len = length(l)>>1
@inbounds for i in 1:4:len
x1, x2, z1, z2 = l[i+lane], r[i+lane], l[i+len+lane], r[i+len+lane]
r[i+lane] = newx1 = x1 ⊻ x2
r[i+len+lane] = newz1 = z1 ⊻ z2
x1z2 = x1 & z2
anti_comm = (x2 & z1) ⊻ x1z2
cnt2 ⊻= (cnt1 ⊻ newx1 ⊻ newz1 ⊻ x1z2) & anti_comm
cnt1 ⊻= anti_comm
end
s1 = 0
for i in 1:length(cnt1)
s1+=count_ones(cnt1[i])
end
s2 = 0
for i in 1:length(cnt2)
s2+=count_ones(cnt2[i])
end
(s1 ⊻ (s2<<1))&3 # just the 2 bits matter
end

##

a = rand(UInt64, 8*100_000);
b = rand(UInt64, 8*100_000);
@btime simple(\$a,\$b)
@btime inboundssimd(\$a,\$b)
#@btime lv_turbo(\$a,\$b)
@btime simd_vec4(\$a,\$b)

``````

Note the answers don’t match here:

``````julia> simd_vec4(a,b)
3

julia> inboundssimd(a,b)
1
``````

I don’t think it’s trivial to SIMD this correctly; it doesn’t look like loop iterations can be reordered freely without changing the result

``````        cnt2 ⊻= (cnt1 ⊻ newx1 ⊻ newz1 ⊻ x1z2) & anti_comm
cnt1 ⊻= anti_comm
``````

The arrays are modified in-place. It is not weird that the results are different given that `a` is a different array now. However, the modification should be cyclical, so running the function twice should undo any changes.

Analytically, it can be proven that reordering does not matter.

EDIT: there was a small typo in the last function though. Fixed now.

``````julia> using StableRNGs

julia> a = rand(StableRNG(1), UInt64, 8*100_000);

julia> b = rand(StableRNG(2), UInt64, 8*100_000);

julia> a2 = similar(a); b2 = similar(b);

julia> simd_vec4(copyto!(a2,a),copyto!(b2,b)) == inboundssimd(copyto!(a2,a),copyto!(b2,b))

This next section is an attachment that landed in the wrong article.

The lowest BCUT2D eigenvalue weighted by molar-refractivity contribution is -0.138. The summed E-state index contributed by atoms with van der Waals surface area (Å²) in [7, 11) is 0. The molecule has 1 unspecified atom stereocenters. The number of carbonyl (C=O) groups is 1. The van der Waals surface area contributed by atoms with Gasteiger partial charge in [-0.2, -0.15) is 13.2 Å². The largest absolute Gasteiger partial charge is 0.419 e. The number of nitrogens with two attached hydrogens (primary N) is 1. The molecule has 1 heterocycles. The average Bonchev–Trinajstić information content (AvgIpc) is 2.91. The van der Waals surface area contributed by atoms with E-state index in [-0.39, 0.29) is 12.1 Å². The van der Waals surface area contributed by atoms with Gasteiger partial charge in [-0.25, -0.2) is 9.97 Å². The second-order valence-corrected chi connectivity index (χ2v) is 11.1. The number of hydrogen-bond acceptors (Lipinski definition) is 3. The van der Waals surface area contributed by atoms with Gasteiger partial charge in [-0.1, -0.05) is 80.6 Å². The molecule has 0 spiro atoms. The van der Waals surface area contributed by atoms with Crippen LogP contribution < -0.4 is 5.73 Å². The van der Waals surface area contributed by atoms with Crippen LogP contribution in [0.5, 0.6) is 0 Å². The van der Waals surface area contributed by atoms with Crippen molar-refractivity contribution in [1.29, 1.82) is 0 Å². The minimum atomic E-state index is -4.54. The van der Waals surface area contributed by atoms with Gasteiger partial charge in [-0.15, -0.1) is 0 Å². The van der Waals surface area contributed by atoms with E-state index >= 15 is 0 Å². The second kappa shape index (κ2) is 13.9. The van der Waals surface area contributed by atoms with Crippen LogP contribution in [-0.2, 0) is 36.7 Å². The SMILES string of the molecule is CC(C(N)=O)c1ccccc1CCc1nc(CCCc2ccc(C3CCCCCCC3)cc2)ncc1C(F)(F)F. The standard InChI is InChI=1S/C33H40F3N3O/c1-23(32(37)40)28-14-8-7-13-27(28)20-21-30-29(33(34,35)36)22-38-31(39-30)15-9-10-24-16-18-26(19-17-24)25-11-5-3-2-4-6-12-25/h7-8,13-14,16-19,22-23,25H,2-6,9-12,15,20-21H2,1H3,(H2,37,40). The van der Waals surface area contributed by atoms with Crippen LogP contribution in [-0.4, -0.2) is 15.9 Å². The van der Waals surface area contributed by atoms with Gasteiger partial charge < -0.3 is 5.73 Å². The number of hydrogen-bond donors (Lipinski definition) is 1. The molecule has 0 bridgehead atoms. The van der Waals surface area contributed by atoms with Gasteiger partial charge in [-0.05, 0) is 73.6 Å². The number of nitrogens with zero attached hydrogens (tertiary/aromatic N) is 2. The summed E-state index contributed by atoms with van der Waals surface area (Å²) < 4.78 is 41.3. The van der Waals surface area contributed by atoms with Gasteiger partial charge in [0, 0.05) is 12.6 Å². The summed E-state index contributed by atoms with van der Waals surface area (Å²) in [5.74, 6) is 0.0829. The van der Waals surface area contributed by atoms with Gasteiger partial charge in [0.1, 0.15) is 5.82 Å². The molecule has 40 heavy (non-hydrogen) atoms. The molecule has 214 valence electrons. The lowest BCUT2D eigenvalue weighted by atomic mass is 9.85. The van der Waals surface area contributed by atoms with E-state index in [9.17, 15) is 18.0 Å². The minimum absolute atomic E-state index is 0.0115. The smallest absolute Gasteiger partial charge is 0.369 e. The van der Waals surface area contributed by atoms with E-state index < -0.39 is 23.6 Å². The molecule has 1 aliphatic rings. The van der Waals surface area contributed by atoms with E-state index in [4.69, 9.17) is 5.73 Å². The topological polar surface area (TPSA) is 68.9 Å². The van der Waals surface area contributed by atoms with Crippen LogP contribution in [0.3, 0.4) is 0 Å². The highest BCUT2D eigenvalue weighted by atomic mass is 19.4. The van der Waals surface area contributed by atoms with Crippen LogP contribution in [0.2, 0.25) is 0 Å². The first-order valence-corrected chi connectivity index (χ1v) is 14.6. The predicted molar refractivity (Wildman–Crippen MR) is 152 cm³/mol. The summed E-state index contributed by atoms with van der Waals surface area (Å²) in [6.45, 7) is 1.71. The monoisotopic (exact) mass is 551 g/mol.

false
``````
1 Like

yup, fixed now: the last function used `cnt1` instead of `cnt2` in its last line.

1 Like

Okay, great. Can confirm it matches.

I’d have to look more closely to find out how to prove associativity.
Having the vectorizer understand that is probably necessary for it to find out that `+= count_ones(cnt[i])` is the correct way to reduce the expanded vector.

Another alternative is to add support for a user telling it how to do so / passing the functions to use, and then have it just trust that.

Slightly slower than the `SIMD.jl` version for me:

``````function count_ones_test(r::Vector{UInt64}, l::Vector{UInt64})
s1 = cnt1 = zero(UInt64) # function was returning `UInt` even when `s1 = s2 = 0`
s2 = cnt2 = zero(UInt64)
len = length(l)>>1
@turbo for i in 1:len
x1, x2, z1, z2 = l[i], r[i], l[i+len], r[i+len]
newx1 = x1 ⊻ x2
r[i] = newx1
newz1 = z1 ⊻ z2
r[i+len] = newz1
x1z2 = x1 & z2
anti_comm = (x2 & z1) ⊻ x1z2
s2 += count_ones(cnt2 ⊻ (cnt1 ⊻ newx1 ⊻ newz1 ⊻ x1z2) & anti_comm)
s1 += count_ones(cnt1 ⊻ anti_comm)
end
(s1 ⊻ (s2<<1))&3 # just the 2 bits matter
end
``````

Benchmarks:

``````julia> @btime count_ones_test(\$a2,\$b2) # original size
396.156 μs (0 allocations: 0 bytes)
0x0000000000000003

julia> @btime simd_vec4(\$a2,\$b2)
387.904 μs (0 allocations: 0 bytes)
3

julia> a = rand(UInt64, 8*1_000);

julia> b = rand(UInt64, 8*1_000);

julia> @btime count_ones_test(\$a,\$b)
1.964 μs (0 allocations: 0 bytes)
0x0000000000000003

julia> @btime simd_vec4(\$a,\$b)
1.510 μs (0 allocations: 0 bytes)